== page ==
Superfungi

The efforts by Paul Stamets


Jay Walljasper | November 2004 issue

The future of human civilization might increasingly be dependent upon the new technologies of “mycoremediation” and “mycofiltration.” If that sounds uncomfortably futuristic, or even frightening in a science fiction horror story sort of way, don’t worry. What we’re talking about here is mushrooms.

These terms refer to mushrooms’ newfound ability to break down toxic substances to harmless natural compounds. And it is why Paul Stamets, a former logger turned scientific researcher, believes these lowly fungi can keep us healthy, clean up environmental toxins safe, produce naturally safe pesticides, and even protect us from chemical weapons.

Stamets runs a small gourmet and medicinal mushroom business in the U.S. state of Washington, well-situated in the fungi-friendly dampness of the Olympic rainforest, and has written seminal books on the cultivation of mushrooms. But Stamets and his wife Dusty Yao have also built a state-of-the-art research facility where they work on contracts for such unlikely clients as the Pentagon, the University of Arizona Medical School, and the Washington state Department of Transportation.

No less a source than Jane’s Defence Weekly, the authoritative journal of military affairs, has reported upon Stamets’s experimental success in deploying mushrooms to neutralize deadly nerve gas agents like Sarin and VX. The mushrooms he used to accomplish this are native to old-growth forests of the Pacific Northwest, leading Stamets to propose, “ We should be saving our old-growth forests as a matter of national defense.”

In another surprising experiment, Washington state transportation officials commissioned Stamets to find ways to detoxify soil massively contaminated by diesel fuel. Setting oyster mushrooms loose on the site, Stamets was able to break down 95 percent of hydrocarbon waste in eight weeks, meeting requirements that the soil be deemed safe enough to use for highway landscaping.

Stamets, who has discovered two entirely new species of mushrooms, attributes mushrooms’ amazing powers to the fact that fungi are actually vast and intricate underground networks. The mushrooms we see that pop up in our backyard or the forest floor are only the “fruit” of an extensive fungal organism, called mycelium, that can cover as much as 2000 acres.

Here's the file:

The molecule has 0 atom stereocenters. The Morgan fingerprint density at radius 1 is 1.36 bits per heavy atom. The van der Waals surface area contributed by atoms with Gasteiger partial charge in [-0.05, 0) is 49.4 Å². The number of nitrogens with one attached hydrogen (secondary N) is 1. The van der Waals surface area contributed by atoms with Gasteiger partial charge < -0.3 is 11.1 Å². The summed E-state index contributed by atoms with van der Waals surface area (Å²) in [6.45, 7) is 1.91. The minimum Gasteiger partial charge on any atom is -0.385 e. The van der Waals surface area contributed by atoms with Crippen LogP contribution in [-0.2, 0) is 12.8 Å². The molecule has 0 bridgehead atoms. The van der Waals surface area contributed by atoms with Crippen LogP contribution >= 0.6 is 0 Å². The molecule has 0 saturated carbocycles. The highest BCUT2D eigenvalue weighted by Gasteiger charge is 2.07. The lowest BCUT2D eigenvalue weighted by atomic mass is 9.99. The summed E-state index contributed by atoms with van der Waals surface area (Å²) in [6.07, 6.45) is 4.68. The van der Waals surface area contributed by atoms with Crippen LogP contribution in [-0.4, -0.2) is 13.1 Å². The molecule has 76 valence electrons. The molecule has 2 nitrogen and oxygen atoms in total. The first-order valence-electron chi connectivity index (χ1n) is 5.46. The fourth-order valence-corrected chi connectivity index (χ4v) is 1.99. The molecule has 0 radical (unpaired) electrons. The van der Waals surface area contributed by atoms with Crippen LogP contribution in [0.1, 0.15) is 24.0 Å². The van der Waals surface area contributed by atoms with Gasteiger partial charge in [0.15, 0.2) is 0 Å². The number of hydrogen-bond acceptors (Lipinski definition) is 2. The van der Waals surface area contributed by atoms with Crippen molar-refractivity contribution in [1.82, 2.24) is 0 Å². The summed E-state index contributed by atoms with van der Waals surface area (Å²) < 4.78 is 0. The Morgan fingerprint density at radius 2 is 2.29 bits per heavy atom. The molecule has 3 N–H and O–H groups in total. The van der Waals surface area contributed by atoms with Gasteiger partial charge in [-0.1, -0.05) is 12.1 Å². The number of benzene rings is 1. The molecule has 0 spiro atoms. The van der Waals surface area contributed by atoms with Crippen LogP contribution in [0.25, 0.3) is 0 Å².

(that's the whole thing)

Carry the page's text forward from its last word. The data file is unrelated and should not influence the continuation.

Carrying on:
And like mushrooms themselves, Stamets’ groundbreaking research into the detoxifying properties of mushrooms may be only the tip of the fungi. Leading-edge pharmaceutical researchers are exploring fungi’s use in antiviral medications and, with the widespread problem of antibiotic resistance, in new strains of antibiotics. Stamets, meanwhile, is exploring one fungi’s potential to halt the spread of malaria. – JW

For more information: Fungi Perfecti, Box 7634, Olympia, WA 98507, USA, www.fungi.com.

Solution News Source

Superfungi

The efforts by Paul Stamets


Jay Walljasper | November 2004 issue

The future of human civilization might increasingly be dependent upon the new technologies of “mycoremediation” and “mycofiltration.” If that sounds uncomfortably futuristic, or even frightening in a science fiction horror story sort of way, don’t worry. What we’re talking about here is mushrooms.

These terms refer to mushrooms’ newfound ability to break down toxic substances to harmless natural compounds. And it is why Paul Stamets, a former logger turned scientific researcher, believes these lowly fungi can keep us healthy, clean up environmental toxins safe, produce naturally safe pesticides, and even protect us from chemical weapons.

Stamets runs a small gourmet and medicinal mushroom business in the U.S. state of Washington, well-situated in the fungi-friendly dampness of the Olympic rainforest, and has written seminal books on the cultivation of mushrooms. But Stamets and his wife Dusty Yao have also built a state-of-the-art research facility where they work on contracts for such unlikely clients as the Pentagon, the University of Arizona Medical School, and the Washington state Department of Transportation.

No less a source than Jane’s Defence Weekly, the authoritative journal of military affairs, has reported upon Stamets’s experimental success in deploying mushrooms to neutralize deadly nerve gas agents like Sarin and VX. The mushrooms he used to accomplish this are native to old-growth forests of the Pacific Northwest, leading Stamets to propose, “ We should be saving our old-growth forests as a matter of national defense.”

In another surprising experiment, Washington state transportation officials commissioned Stamets to find ways to detoxify soil massively contaminated by diesel fuel. Setting oyster mushrooms loose on the site, Stamets was able to break down 95 percent of hydrocarbon waste in eight weeks, meeting requirements that the soil be deemed safe enough to use for highway landscaping.

Stamets, who has discovered two entirely new species of mushrooms, attributes mushrooms’ amazing powers to the fact that fungi are actually vast and intricate underground networks. The mushrooms we see that pop up in our backyard or the forest floor are only the “fruit” of an extensive fungal organism, called mycelium, that can cover as much as 2000 acres.

And like mushrooms themselves, Stamets’ groundbreaking research into the detoxifying properties of mushrooms may be only the tip of the fungi. Leading-edge pharmaceutical researchers are exploring fungi’s use in antiviral medications and, with the widespread problem of antibiotic resistance, in new strains of antibiotics. Stamets, meanwhile, is exploring one fungi’s potential to halt the spread of malaria. – JW

For more information: Fungi Perfecti, Box 7634, Olympia, WA 98507, USA, www.fungi.com.

Solution News Source

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